Charity warns summer could be ‘busiest yet’ for Scottish food banks

The Trussell Trust said it expected this summer to be one of the busiest ever for Scottish food banks. Picture: Neil Hanna
The Trussell Trust said it expected this summer to be one of the busiest ever for Scottish food banks. Picture: Neil Hanna
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With the absence of breakfast clubs and free pupil lunches, the school holidays can be a difficult period for families struggling to get by.

The Trussell Trust announced today it expected record numbers of hungry Scottish children will require emergency food services this summer.

Newly released data from the charity revealed food bank distributions to children rose by 20 per cent in 2017 on the previous year.

The trust is now appealing to the public for increased donations, after it received 16 per cent less in donations than it distributed last July and August - amounting to a 35 tonne deficit of supplies.

During this period the network provided three day emergency food supplies to 8,427 Scottish children, with nearly a third of all meals distributed going to youngsters.

While the use of food banks during the holidays rose across the UK, Scotland bucked the trend, with a small decrease of less than one per cent in July and August.

But the trust’s director of operations Samantha Shipley warned that the 20 per cent overall rise was “deeply concerning”.

She added: “This summer may be the busiest yet for Scottish food banks”.

The organisation, which rusn 428 food banks across the UK, previously found that the absence of school dinners costs families an average of £30-40 per child each week.

Staff at the trust’s food bank in East Lothian believe the picture is more complex. While they report a spike in those using their services as children returned to school in August, they expect that parents may have been supplementing additional food costs with their school uniform grant. The money for uniforms then had to be found elsewhere.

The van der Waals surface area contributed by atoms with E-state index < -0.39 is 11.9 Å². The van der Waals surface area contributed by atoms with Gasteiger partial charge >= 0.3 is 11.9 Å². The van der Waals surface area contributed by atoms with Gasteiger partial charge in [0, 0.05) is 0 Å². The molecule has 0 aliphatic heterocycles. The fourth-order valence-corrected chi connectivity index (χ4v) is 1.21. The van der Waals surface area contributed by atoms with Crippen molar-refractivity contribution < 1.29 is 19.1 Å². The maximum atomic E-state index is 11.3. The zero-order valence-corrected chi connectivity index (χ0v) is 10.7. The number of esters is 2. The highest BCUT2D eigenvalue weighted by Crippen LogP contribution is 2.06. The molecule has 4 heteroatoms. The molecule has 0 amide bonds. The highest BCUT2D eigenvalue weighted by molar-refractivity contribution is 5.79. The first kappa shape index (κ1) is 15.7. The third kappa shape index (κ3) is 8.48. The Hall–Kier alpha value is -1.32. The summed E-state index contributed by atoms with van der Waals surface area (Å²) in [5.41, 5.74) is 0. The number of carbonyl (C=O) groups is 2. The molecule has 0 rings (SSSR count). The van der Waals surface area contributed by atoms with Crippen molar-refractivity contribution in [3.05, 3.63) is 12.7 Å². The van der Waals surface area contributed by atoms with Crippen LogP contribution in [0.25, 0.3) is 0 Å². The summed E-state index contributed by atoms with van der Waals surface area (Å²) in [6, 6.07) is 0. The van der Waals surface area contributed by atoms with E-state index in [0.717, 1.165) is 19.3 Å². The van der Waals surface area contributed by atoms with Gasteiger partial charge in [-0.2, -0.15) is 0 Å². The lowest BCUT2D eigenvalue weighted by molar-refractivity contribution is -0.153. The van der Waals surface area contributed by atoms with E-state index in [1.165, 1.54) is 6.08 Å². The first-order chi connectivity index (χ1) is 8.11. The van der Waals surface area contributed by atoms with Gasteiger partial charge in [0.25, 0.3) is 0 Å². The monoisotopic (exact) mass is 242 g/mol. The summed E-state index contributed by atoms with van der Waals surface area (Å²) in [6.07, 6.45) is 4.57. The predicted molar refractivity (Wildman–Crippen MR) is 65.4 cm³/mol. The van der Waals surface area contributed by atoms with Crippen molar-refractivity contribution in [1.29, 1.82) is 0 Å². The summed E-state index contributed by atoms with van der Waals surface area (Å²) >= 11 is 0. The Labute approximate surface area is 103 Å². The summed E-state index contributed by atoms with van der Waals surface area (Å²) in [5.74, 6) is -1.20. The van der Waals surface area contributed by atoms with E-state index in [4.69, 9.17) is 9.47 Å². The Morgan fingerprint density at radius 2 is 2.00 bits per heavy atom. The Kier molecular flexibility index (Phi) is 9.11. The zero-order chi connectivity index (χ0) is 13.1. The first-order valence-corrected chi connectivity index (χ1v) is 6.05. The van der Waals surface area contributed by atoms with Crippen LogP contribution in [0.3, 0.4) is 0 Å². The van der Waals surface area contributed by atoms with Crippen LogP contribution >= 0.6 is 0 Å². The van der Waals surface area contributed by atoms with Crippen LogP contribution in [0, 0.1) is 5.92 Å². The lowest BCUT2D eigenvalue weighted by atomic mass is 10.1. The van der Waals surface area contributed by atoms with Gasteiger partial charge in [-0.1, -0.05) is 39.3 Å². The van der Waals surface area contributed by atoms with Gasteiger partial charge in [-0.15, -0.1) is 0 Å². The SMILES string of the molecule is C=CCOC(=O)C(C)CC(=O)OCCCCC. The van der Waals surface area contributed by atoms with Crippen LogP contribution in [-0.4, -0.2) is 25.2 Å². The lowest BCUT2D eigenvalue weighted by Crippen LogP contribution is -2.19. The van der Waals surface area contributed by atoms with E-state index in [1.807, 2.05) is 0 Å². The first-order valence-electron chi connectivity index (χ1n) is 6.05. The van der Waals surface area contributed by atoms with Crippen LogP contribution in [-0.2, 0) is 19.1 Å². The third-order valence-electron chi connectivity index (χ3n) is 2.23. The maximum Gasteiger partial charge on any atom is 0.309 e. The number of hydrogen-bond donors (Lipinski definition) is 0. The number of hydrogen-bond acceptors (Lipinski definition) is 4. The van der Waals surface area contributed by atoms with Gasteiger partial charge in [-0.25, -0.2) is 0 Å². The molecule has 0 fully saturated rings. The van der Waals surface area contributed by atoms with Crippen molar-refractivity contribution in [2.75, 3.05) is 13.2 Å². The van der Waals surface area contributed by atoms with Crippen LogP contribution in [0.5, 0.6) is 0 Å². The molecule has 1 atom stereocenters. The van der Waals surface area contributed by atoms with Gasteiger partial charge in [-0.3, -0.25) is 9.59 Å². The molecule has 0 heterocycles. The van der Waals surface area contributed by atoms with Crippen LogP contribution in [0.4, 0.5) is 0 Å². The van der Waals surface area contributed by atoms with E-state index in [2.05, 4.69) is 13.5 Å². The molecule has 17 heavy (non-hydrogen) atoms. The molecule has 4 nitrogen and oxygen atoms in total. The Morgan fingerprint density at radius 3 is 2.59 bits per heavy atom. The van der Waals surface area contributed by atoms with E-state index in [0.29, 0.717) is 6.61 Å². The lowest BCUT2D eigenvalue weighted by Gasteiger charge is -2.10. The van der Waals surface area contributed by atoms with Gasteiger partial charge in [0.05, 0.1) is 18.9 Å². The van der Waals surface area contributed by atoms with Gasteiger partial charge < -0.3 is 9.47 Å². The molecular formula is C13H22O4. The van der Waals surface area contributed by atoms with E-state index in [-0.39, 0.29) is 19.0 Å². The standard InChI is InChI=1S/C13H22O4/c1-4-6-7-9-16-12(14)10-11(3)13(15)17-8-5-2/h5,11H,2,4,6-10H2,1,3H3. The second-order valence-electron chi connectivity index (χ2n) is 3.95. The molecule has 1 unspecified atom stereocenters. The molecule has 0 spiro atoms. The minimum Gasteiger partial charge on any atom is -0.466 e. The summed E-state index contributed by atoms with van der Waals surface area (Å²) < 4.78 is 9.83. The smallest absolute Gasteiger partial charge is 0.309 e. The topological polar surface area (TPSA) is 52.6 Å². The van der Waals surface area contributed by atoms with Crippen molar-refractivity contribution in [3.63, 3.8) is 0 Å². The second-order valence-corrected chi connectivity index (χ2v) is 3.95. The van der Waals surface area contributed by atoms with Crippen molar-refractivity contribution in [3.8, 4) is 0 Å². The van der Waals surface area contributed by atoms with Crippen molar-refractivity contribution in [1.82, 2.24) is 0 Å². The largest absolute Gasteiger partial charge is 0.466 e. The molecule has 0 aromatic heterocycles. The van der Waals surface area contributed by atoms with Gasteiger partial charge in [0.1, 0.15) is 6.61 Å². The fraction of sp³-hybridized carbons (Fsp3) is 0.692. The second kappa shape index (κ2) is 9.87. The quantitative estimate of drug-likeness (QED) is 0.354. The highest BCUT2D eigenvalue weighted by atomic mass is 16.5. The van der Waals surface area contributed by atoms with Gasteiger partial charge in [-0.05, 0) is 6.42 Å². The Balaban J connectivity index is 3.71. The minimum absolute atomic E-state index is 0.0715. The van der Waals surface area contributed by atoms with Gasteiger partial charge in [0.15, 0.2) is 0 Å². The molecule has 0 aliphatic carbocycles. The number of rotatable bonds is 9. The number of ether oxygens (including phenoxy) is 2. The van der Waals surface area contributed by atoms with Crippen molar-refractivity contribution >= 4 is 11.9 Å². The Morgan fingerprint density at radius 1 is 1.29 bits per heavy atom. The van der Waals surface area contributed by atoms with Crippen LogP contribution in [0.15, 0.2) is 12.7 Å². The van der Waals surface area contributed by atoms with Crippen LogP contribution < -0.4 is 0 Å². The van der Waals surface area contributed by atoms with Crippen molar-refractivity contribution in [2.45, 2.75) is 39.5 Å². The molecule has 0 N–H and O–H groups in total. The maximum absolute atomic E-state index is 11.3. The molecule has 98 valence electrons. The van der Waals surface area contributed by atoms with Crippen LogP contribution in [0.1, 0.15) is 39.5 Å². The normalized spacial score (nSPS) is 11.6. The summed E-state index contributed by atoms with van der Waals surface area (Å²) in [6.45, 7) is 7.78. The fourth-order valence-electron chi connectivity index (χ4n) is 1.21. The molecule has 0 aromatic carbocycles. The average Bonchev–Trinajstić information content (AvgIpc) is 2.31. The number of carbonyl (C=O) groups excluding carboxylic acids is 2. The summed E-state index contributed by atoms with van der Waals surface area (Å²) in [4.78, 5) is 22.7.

Manager Peter Dicker said the cost of extra meals compounded upon the next month’s finances for some families.

“Consequently, when the kids had gone back to school, parents didn’t have enough money,” he added.

“They’d used their benefits to buy the school uniforms so they were coming to the food banks before they got their next benefit cheque.”

Last year, Scotland’s Commissioner for Children and Young People, Bruce Adamson, declared that children deprived of food during the school break is a “significant human rights issue for Scotland”.

Ms Shipley urged the government to work upon a more viable long-term solution, saying, “food banks cannot, and must not, be a long term to solution to hunger at any time of year...Our benefits system can, and must, act as an anchor to protect people from being pulled into poverty”.

Labour MSP Elaine Smith said: “These shock figures must send a clear message to governments in Holyrood and Westminster - it is time to make the ending of poverty the priority.”

Communities secretary Aileen Campbell claimed that “countless organisations have shown how the rise in the use of food banks is linked directly to the UK Government’s welfare cuts and benefit sanctions.”

She added that continuous cuts, exacerbated by the “chaotic introduction and fundamental flaws of Universal Credit” were contributing to the rise of food bank use.

“This is in addition to the £125m we expect to invest in 2018-19 to help protect people from the worst impacts of UK Government welfare cuts,” she said.